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Finding New Value in Drugs: Q&A With Darius Lakdawalla, Chief Scientific Officer at EntityRisk


Lakdawalla speaks about how drugs aren’t being properly valued.

Darius Lakdawalla

Darius Lakdawalla
Chief Scientific Officer

No Patient Left Behind recently worked with EntityRisk to look at the ways that drugs are valued and determined that many drugs were not being properly valued. Darius Lakdawalla, chief scientific officer at EntityRisk, spoke with Pharmaceutical Executive about the findings and how these new valuations were determined.

Pharmaceutical Executive: How are drugs being improperly valued?

Lakdawalla: We looked at how the Institute for Clinical and Economic Review evaluated 20 drugs over recent years and asked what would happen if you used more up to date methods of evaluation and how that would impact their conclusions. Essentially, what we found was that you would end up with the result that many more drugs represent more value for money than what the institute would have concluded.

We incorporated several more elements of value that are missing from the institute’s traditional methodology. One of them is the idea that prices of new drugs eventually decline, because generics or similar treatments enter the market, which leads to price reductions. Another point is that new drugs have value not just to the patients they treat, but also as insurance policies to people who might get sick.

An example is somebody in 1990 who is HIV negative but is sexually active. They were at risk for contracting HIV, and the threat of the disease loomed very large. If you fast forward seven years, a similar person in the same situation would have an improved situation by virtue of the fact that there were highly effective treatments that could protect them in the event that they get sick.

In economics, that’s a notion that we call value of risk reduction, and it can be incorporated into the assessment and value of new drugs. It’s very valuable to treat severe illness. It’s the same logic as having earthquake insurance for a house in Los Angeles, but not getting the extended warranty for a minor household appliance. People have a greater demand for protection when the losses they’re facing are very large, so I insure my house but not my toaster.

By the same logic, this kind of insurance value of drugs is more important for highly severe illnesses where the losses are significant. All of this is incorporated into newer methods of valuation and when accounting for those, you find that drugs can be more valuable than what the institute says.

It’s important to note that they’re not always more valuable than what they cost, even using these newer methods. Out of the 20 drugs we looked at, two of them remained less valuable than the cost because their clinical benefits were too modest. An economics analysis shouldn’t tell you to always spend money in every circumstance. It does need to incorporate, however, the full value that people get out of these drugs.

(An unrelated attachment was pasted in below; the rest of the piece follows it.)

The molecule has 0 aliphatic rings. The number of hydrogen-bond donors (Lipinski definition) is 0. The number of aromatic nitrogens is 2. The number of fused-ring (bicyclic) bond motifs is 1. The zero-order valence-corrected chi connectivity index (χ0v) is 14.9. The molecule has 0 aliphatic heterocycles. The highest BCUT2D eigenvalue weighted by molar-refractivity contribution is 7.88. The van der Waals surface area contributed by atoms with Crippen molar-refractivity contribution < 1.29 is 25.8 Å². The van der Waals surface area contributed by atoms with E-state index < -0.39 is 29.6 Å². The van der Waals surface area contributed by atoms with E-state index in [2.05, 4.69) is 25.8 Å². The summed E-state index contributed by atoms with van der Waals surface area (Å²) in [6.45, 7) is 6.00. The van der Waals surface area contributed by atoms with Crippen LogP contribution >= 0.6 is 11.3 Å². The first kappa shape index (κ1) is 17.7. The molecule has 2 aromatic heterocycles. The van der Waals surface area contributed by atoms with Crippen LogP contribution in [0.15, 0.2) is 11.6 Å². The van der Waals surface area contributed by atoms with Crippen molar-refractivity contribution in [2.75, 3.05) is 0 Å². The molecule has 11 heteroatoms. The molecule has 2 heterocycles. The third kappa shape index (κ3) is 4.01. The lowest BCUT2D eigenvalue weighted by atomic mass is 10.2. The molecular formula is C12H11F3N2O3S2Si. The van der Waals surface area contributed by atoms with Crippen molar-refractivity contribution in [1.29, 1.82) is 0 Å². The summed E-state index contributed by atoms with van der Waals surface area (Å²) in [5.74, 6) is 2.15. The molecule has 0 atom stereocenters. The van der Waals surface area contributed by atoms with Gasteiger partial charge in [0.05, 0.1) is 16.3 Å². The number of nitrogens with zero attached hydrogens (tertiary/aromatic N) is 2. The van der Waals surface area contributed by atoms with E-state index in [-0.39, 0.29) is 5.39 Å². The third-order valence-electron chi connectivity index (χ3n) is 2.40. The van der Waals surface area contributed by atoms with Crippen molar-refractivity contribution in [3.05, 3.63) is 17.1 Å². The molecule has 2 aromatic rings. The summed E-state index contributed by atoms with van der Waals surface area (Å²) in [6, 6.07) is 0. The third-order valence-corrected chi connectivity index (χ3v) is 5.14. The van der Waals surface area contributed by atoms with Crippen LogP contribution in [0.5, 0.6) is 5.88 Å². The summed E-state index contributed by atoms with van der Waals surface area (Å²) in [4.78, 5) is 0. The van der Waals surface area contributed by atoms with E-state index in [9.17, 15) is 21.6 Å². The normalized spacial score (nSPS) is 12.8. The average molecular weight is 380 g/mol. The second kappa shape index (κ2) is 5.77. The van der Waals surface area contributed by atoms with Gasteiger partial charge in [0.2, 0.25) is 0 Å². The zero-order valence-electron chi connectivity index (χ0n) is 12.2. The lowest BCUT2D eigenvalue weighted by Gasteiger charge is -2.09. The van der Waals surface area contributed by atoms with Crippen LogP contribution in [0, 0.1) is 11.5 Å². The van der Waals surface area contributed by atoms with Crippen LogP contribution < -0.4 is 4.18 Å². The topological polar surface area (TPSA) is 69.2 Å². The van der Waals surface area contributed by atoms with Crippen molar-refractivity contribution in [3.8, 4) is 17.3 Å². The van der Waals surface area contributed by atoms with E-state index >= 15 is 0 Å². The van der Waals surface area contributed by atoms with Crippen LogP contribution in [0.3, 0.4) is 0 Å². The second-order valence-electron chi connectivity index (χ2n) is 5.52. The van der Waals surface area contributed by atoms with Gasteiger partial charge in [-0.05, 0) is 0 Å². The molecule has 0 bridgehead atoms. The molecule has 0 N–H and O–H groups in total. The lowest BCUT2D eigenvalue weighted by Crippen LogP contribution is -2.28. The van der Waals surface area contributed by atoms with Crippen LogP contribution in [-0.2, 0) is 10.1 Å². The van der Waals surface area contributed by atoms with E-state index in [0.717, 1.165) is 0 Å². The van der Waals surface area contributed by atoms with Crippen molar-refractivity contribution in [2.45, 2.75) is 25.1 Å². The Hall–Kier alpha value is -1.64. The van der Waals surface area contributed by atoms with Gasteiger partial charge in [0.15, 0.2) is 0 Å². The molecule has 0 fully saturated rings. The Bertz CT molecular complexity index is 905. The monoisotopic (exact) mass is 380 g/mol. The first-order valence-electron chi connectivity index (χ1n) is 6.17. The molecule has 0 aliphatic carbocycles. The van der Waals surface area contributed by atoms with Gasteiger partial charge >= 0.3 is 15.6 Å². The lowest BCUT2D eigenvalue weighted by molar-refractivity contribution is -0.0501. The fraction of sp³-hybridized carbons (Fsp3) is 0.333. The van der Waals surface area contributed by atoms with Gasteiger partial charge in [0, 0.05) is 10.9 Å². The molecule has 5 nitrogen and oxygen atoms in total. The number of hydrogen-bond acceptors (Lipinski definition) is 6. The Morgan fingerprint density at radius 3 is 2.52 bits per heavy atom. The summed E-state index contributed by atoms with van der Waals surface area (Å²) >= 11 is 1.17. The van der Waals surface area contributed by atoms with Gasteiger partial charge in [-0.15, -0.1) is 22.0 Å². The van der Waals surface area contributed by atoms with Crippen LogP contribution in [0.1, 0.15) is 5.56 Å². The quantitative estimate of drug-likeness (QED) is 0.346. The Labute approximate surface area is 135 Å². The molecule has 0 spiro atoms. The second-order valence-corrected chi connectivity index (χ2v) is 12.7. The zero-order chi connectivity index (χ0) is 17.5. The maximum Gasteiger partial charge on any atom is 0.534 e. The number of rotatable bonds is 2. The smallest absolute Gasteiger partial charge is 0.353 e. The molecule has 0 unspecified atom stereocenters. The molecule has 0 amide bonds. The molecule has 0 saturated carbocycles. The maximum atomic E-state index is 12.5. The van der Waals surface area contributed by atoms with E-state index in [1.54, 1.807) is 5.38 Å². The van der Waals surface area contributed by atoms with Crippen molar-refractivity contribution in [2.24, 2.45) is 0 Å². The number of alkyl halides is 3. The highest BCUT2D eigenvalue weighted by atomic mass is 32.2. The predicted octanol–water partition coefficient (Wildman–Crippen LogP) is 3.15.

PE: Was this way of valuating drugs making it less valuable to develop innovative drugs?

Lakdawalla: Their conclusions were leading to value assessments that dampened incentives to innovate. Those methods led to lower value-based prices, which means the rewards for discovering new technologies are lower. That’s the logic beneath that point.

PE: Could you discuss the platform used to perform this analysis?

Lakdawalla: PROVEN is a platform that has been developed by a company called EntityRisk (full disclosure, I’m a co-founder and chief scientific officer). The idea behind the platform is that there have been a lot of innovative methods proposed in economics literature in the past 10-15 years, but not everyone is familiar with how to implement those methods. By nature, they’re newer so not everyone has been exposed to the practice of making them real.

Usually, the way they get implemented by pharmaceutical companies is by hiring a consulting firm that figures out how to do it and that takes a long time. That is not always cheap. The questions was whether we could automate that process and put it in reach of more companies so they could look at the full value of their products, perhaps even earlier in the product development cycle where they might not be willing to invest in a consulting firm.

In a prior life, I was a co-founder of a consulting firm that performed this work. A frustration we sometimes faced was that we’d have the ability to do a project, but it was too slow for a quick turnaround.

This is designed to fill this gap.

The platform takes all of the knowledge that we’ve developed in our research and absorbs it in our software. It takes a traditional cost effectiveness model as an input, and then it will tell you the additional elements of value that come out of newer methods. It works by using math and uses peer review methods to estimate the effect of insurance value, price declines, etc., and it takes that and performs the math rapidly.

It's flexible, so we can incorporate any drug or disease area and provide an answer much more quickly than under previous technologies.

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